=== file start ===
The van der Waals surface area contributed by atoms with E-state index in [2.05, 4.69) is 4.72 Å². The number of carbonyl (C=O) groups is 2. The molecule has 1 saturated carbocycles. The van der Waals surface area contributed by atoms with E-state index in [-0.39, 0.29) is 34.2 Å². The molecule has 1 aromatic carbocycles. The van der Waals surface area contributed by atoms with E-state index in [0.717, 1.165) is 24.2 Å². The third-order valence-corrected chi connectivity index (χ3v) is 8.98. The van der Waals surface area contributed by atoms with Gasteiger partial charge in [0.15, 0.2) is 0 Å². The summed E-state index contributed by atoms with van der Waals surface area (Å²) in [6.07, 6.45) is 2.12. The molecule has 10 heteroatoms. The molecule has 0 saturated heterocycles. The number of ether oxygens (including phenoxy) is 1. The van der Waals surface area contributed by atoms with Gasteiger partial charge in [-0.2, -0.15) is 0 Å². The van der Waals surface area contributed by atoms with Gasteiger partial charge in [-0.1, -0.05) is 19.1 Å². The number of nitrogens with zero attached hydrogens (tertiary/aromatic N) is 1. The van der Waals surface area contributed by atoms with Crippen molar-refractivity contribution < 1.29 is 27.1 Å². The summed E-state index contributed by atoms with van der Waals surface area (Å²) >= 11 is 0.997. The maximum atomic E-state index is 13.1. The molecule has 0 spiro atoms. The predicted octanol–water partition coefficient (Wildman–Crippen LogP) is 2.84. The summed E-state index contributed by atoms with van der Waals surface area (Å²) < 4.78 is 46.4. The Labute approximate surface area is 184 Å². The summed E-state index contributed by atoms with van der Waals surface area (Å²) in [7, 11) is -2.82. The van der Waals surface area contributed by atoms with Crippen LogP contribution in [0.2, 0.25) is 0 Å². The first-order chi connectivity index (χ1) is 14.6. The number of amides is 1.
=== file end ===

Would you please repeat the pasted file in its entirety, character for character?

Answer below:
The van der Waals surface area contributed by atoms with E-state index in [2.05, 4.69) is 4.72 Å². The number of carbonyl (C=O) groups is 2. The molecule has 1 saturated carbocycles. The van der Waals surface area contributed by atoms with E-state index in [-0.39, 0.29) is 34.2 Å². The molecule has 1 aromatic carbocycles. The van der Waals surface area contributed by atoms with E-state index in [0.717, 1.165) is 24.2 Å². The third-order valence-corrected chi connectivity index (χ3v) is 8.98. The van der Waals surface area contributed by atoms with Gasteiger partial charge in [0.15, 0.2) is 0 Å². The summed E-state index contributed by atoms with van der Waals surface area (Å²) in [6.07, 6.45) is 2.12. The molecule has 10 heteroatoms. The molecule has 0 saturated heterocycles. The number of ether oxygens (including phenoxy) is 1. The van der Waals surface area contributed by atoms with Gasteiger partial charge in [-0.2, -0.15) is 0 Å². The van der Waals surface area contributed by atoms with Gasteiger partial charge in [-0.1, -0.05) is 19.1 Å². The number of nitrogens with zero attached hydrogens (tertiary/aromatic N) is 1. The van der Waals surface area contributed by atoms with Crippen molar-refractivity contribution < 1.29 is 27.1 Å². The summed E-state index contributed by atoms with van der Waals surface area (Å²) >= 11 is 0.997. The maximum atomic E-state index is 13.1. The molecule has 0 spiro atoms. The predicted octanol–water partition coefficient (Wildman–Crippen LogP) is 2.84. The summed E-state index contributed by atoms with van der Waals surface area (Å²) < 4.78 is 46.4. The Labute approximate surface area is 184 Å². The summed E-state index contributed by atoms with van der Waals surface area (Å²) in [7, 11) is -2.82. The van der Waals surface area contributed by atoms with Crippen LogP contribution in [0.2, 0.25) is 0 Å². The first-order chi connectivity index (χ1) is 14.6. The number of amides is 1.